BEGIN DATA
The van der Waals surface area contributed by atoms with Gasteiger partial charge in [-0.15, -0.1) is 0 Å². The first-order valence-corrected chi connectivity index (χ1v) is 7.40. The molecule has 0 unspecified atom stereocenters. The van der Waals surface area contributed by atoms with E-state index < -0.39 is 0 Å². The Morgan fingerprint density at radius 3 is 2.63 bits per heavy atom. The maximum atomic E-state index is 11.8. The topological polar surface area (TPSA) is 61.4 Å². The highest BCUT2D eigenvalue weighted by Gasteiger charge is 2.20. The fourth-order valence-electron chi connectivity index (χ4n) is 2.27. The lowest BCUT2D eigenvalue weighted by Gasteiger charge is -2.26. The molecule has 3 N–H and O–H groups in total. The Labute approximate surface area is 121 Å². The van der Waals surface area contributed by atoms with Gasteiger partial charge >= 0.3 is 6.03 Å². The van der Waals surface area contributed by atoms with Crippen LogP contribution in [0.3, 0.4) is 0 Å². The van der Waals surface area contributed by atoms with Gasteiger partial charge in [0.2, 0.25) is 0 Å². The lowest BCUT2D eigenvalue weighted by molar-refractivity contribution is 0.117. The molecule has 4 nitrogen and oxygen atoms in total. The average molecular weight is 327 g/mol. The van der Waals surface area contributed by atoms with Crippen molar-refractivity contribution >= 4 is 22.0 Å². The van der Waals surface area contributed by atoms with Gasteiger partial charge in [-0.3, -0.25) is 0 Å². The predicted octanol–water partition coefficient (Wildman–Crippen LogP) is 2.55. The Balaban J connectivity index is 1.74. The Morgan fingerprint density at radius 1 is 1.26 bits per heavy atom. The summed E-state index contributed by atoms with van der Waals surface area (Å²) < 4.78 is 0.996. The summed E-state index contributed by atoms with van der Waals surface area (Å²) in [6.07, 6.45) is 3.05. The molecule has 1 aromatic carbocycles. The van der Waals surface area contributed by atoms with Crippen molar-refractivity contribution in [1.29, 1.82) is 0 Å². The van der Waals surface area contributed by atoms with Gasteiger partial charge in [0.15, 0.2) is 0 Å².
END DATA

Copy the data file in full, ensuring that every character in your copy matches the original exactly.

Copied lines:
The van der Waals surface area contributed by atoms with Gasteiger partial charge in [-0.15, -0.1) is 0 Å². The first-order valence-corrected chi connectivity index (χ1v) is 7.40. The molecule has 0 unspecified atom stereocenters. The van der Waals surface area contributed by atoms with E-state index < -0.39 is 0 Å². The Morgan fingerprint density at radius 3 is 2.63 bits per heavy atom. The maximum atomic E-state index is 11.8. The topological polar surface area (TPSA) is 61.4 Å². The highest BCUT2D eigenvalue weighted by Gasteiger charge is 2.20. The fourth-order valence-electron chi connectivity index (χ4n) is 2.27. The lowest BCUT2D eigenvalue weighted by Gasteiger charge is -2.26. The molecule has 3 N–H and O–H groups in total. The Labute approximate surface area is 121 Å². The van der Waals surface area contributed by atoms with Gasteiger partial charge >= 0.3 is 6.03 Å². The van der Waals surface area contributed by atoms with Crippen LogP contribution in [0.3, 0.4) is 0 Å². The van der Waals surface area contributed by atoms with Gasteiger partial charge in [0.2, 0.25) is 0 Å². The lowest BCUT2D eigenvalue weighted by molar-refractivity contribution is 0.117. The molecule has 4 nitrogen and oxygen atoms in total. The average molecular weight is 327 g/mol. The van der Waals surface area contributed by atoms with Crippen molar-refractivity contribution >= 4 is 22.0 Å². The van der Waals surface area contributed by atoms with Gasteiger partial charge in [-0.3, -0.25) is 0 Å². The predicted octanol–water partition coefficient (Wildman–Crippen LogP) is 2.55. The Balaban J connectivity index is 1.74. The Morgan fingerprint density at radius 1 is 1.26 bits per heavy atom. The summed E-state index contributed by atoms with van der Waals surface area (Å²) < 4.78 is 0.996. The summed E-state index contributed by atoms with van der Waals surface area (Å²) in [6.07, 6.45) is 3.05. The molecule has 1 aromatic carbocycles. The van der Waals surface area contributed by atoms with Crippen molar-refractivity contribution in [1.29, 1.82) is 0 Å². The van der Waals surface area contributed by atoms with Gasteiger partial charge in [0.15, 0.2) is 0 Å².